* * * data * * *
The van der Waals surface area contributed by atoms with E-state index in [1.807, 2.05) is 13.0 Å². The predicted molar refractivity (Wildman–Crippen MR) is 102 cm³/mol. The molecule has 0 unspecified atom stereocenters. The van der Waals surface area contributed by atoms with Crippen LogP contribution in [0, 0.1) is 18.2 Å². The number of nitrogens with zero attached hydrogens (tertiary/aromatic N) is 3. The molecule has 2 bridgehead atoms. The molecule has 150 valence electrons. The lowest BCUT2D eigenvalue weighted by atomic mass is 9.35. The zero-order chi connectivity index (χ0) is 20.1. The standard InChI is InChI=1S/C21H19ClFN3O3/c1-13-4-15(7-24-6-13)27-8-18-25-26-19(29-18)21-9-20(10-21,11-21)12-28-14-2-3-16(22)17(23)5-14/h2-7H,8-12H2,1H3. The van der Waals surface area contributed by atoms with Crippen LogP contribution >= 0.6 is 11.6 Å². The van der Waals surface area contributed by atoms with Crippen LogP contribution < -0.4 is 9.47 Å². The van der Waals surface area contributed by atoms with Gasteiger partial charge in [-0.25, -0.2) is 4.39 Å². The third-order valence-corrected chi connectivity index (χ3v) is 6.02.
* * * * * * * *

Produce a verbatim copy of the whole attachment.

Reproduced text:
The van der Waals surface area contributed by atoms with E-state index in [1.807, 2.05) is 13.0 Å². The predicted molar refractivity (Wildman–Crippen MR) is 102 cm³/mol. The molecule has 0 unspecified atom stereocenters. The van der Waals surface area contributed by atoms with Crippen LogP contribution in [0, 0.1) is 18.2 Å². The number of nitrogens with zero attached hydrogens (tertiary/aromatic N) is 3. The molecule has 2 bridgehead atoms. The molecule has 150 valence electrons. The lowest BCUT2D eigenvalue weighted by atomic mass is 9.35. The zero-order chi connectivity index (χ0) is 20.1. The standard InChI is InChI=1S/C21H19ClFN3O3/c1-13-4-15(7-24-6-13)27-8-18-25-26-19(29-18)21-9-20(10-21,11-21)12-28-14-2-3-16(22)17(23)5-14/h2-7H,8-12H2,1H3. The van der Waals surface area contributed by atoms with Crippen LogP contribution >= 0.6 is 11.6 Å². The van der Waals surface area contributed by atoms with Crippen LogP contribution < -0.4 is 9.47 Å². The van der Waals surface area contributed by atoms with Gasteiger partial charge in [-0.25, -0.2) is 4.39 Å². The third-order valence-corrected chi connectivity index (χ3v) is 6.02.